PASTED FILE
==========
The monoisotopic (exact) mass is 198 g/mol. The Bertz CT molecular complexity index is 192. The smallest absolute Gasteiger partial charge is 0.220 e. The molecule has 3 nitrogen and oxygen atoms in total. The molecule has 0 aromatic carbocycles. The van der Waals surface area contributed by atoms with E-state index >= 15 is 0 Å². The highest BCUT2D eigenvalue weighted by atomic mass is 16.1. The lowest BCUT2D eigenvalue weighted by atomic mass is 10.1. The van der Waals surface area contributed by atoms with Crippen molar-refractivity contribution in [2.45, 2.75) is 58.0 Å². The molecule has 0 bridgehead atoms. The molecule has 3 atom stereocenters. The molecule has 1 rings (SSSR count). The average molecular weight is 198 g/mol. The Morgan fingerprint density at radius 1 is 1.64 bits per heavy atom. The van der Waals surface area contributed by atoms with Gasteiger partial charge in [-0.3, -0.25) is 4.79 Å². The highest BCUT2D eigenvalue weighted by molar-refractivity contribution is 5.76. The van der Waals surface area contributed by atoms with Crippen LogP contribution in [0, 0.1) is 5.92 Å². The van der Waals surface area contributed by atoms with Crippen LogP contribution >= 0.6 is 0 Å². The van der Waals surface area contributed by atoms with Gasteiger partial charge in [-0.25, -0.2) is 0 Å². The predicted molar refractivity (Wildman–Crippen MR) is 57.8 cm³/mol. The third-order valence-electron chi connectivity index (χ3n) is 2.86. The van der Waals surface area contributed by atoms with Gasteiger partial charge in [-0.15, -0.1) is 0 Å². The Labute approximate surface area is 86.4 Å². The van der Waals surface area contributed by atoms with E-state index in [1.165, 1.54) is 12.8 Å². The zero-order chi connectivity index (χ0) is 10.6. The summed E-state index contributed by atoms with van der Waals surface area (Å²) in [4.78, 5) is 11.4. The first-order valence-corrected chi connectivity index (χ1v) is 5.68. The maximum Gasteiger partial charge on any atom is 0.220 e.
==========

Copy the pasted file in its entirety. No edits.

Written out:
The monoisotopic (exact) mass is 198 g/mol. The Bertz CT molecular complexity index is 192. The smallest absolute Gasteiger partial charge is 0.220 e. The molecule has 3 nitrogen and oxygen atoms in total. The molecule has 0 aromatic carbocycles. The van der Waals surface area contributed by atoms with E-state index >= 15 is 0 Å². The highest BCUT2D eigenvalue weighted by atomic mass is 16.1. The lowest BCUT2D eigenvalue weighted by atomic mass is 10.1. The van der Waals surface area contributed by atoms with Crippen molar-refractivity contribution in [2.45, 2.75) is 58.0 Å². The molecule has 0 bridgehead atoms. The molecule has 3 atom stereocenters. The molecule has 1 rings (SSSR count). The average molecular weight is 198 g/mol. The Morgan fingerprint density at radius 1 is 1.64 bits per heavy atom. The van der Waals surface area contributed by atoms with Gasteiger partial charge in [-0.3, -0.25) is 4.79 Å². The highest BCUT2D eigenvalue weighted by molar-refractivity contribution is 5.76. The van der Waals surface area contributed by atoms with Crippen LogP contribution in [0, 0.1) is 5.92 Å². The van der Waals surface area contributed by atoms with Crippen LogP contribution >= 0.6 is 0 Å². The van der Waals surface area contributed by atoms with Gasteiger partial charge in [-0.25, -0.2) is 0 Å². The predicted molar refractivity (Wildman–Crippen MR) is 57.8 cm³/mol. The third-order valence-electron chi connectivity index (χ3n) is 2.86. The van der Waals surface area contributed by atoms with Gasteiger partial charge in [-0.15, -0.1) is 0 Å². The Labute approximate surface area is 86.4 Å². The van der Waals surface area contributed by atoms with E-state index in [1.165, 1.54) is 12.8 Å². The zero-order chi connectivity index (χ0) is 10.6. The summed E-state index contributed by atoms with van der Waals surface area (Å²) in [4.78, 5) is 11.4. The first-order valence-corrected chi connectivity index (χ1v) is 5.68. The maximum Gasteiger partial charge on any atom is 0.220 e.